How can it be, Frank Jansen asks, that the Federal Republic has been plagued for 13 years by the crimes of a brutal right-wing terrorist group from Thuringia in East Germany – without even realising it? "Were the security services, the politicians and society as a whole all blind in the right eye? Nine murders of small business owners with immigration backgrounds, the murder of a female police officer in Heilbronn, at least 14 bank robberies, and by all accounts a string of further crimes probably involving dynamite, were not enough to raise the suspicions of the long-serving right-wing extremism experts about the existence of a Brown Army Faction. So now Germany is experiencing a shock like the one Norway experienced in the summer, when the extremist Anders Breivik staged an equally unimaginable orgy of violence. Both countries now have to admit that it is time to think the unthinkable, that right-wing extremism is not as limited as we thought. Neo-nazis can also turn themselves into professional terrorists." Watch excerts from a video by the terrorist group claiming responsibility for their actions.

Europe needs two things, according to Tomasz Kurianowicz in a short essay on the current crisis, the end of capitalism and literature. "How we became what we are: what is needed is more reflection on Europe's history. Literature is a vast vessel of memory which can protect us from idiotic mistakes. Robert Musil's essay "Helpless Europe. A Digressive Journey" from 1922 is full of historical parallels. Musil calls Europe a 'Babylonian madhouse'; his analyses are equally relevant to the current state of the continent.


Die Zeit 10.11.2011 (Germany)

Where were the intellectuals when Europe withered? Thomas Assheurer directs a host of questions at the critical thinkers who were unable to depart from their national circles to consider a European public sphere. But perhaps it is not too late: "It would be a mistake if the intellectuals let this crisis slip by unused. Although they have no more knowledge than anyone else, they are still free to contribute to this complicated project with simple suggestions. What should a federal Europe look like? ... What relationship should national democracies have to the EU constitution? In a word: what form should political sovereignty take?"


News from the Anglophone press
:

Independent bookshops are thriving, according to Bloomsberg Businessweek, on the bones of the superstores. Jane Kramer forages for food in the New Yorker. John Gray tears apart Francis Fukuyama's optimism in the New Republic. Lawrence Lessig, in the Boston Review, wants amateurs in power. And in Walrus Magazine, Toni Jokinen sweeps the stage of a Richard Strauss opera in search of his quarter Italian.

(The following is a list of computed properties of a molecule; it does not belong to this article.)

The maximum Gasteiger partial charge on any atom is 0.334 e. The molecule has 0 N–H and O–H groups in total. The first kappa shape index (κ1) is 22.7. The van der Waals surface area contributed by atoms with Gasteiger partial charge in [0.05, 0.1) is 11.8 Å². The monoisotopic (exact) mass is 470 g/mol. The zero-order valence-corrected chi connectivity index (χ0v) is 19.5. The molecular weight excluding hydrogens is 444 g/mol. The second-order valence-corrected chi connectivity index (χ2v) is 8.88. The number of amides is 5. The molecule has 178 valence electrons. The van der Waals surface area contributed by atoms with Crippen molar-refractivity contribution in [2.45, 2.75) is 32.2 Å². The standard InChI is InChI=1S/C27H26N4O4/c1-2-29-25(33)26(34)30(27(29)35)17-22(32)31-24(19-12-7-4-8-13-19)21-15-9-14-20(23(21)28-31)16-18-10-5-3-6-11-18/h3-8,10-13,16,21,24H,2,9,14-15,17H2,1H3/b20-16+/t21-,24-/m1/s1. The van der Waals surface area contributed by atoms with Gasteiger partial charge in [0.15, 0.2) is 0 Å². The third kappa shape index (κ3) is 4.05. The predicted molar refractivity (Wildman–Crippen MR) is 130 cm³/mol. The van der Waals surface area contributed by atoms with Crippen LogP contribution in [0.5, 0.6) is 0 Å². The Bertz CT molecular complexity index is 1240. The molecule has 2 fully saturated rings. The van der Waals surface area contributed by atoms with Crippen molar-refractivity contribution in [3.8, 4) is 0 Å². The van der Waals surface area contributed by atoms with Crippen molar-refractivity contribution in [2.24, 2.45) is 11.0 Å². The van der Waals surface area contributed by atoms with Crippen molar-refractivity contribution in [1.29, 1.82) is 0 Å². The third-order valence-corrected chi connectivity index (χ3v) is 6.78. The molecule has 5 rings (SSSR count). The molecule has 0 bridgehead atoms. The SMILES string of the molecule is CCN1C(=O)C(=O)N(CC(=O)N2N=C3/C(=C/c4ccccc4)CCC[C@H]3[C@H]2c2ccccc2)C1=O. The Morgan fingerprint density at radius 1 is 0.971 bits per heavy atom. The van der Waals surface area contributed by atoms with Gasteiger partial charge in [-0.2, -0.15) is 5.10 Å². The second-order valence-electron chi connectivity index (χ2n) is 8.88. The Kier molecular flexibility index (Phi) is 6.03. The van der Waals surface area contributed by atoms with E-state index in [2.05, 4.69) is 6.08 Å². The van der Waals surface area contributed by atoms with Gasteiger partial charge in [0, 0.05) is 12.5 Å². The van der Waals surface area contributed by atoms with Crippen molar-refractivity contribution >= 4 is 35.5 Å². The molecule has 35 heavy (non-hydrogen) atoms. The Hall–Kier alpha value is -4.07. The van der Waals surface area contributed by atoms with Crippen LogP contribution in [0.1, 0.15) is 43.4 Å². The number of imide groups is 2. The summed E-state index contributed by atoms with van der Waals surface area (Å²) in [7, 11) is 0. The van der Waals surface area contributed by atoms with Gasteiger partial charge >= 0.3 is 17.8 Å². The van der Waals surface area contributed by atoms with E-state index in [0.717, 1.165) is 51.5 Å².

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Tuesday 27 March, 2012

The Republicans are waging a war against women, the New York Magazine declares. Perhaps it's because women are so unabashed about reading porn in public - that's according to publisher Beatriz de Moura in El Pais Semanal, at least. Polityka remembers Operation Reinhard. Tensions are growing between Poland and Hungary as Victor Orban spreads his influence, prompting ruminations on East European absurdity from both Elet es Irodalom and salon.eu.sk. Wired is keeping its eyes peeled on the only unassuming sounding Utah Data Center.
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Tuesday 20 March, 2012

In Telerama, Benjamin Stora grabs hold of the Algerian boomerang. In Eurozine, Slavenka Drakulic tells the Venetians that they should be very scared of Chinese money. Bela Tarr tells the Frankfurter Rundschau and the Berliner Zeitung that his "Turin Horse", which ends in total darkness was not intended to depress. In die Welt, historian Dan Diner cannot agree with Timothy Snyder's "Bloodlands": National Socialism was not like Communism - because of Auschwitz.
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Tuesday 13 March, 2012

In Perfil author Martin Kohn explains why Argentina would be less Argentinian if it won back the Falklands. In Il sole 24 ore, Armando Massarenti describes the Italians as a pack of illiterates sitting atop a treasure trove. Polityka introduces the Polish bestseller of the season: Danuta Walesa's autobiography. L'Express looks into the state of Japanese literature one year after Fukushima.
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Tuesday 6 March, 2012

In Merkur, Stephan Wackwitz muses on poetry and absurdity in Tiflis. Outlook India happens on the 1980s Indian answer to "The Artist". Bloomberg Businessweek climbs into the cuckoo's nest with the German Samwar brothers. Salon.eu.sk learns how to line the pockets of a Slovenian politician. In the Süddeutsche Zeitung, Navid Kermani reports back impressed from the Karachi Literature Festival.
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Tuesday 28 February, 2012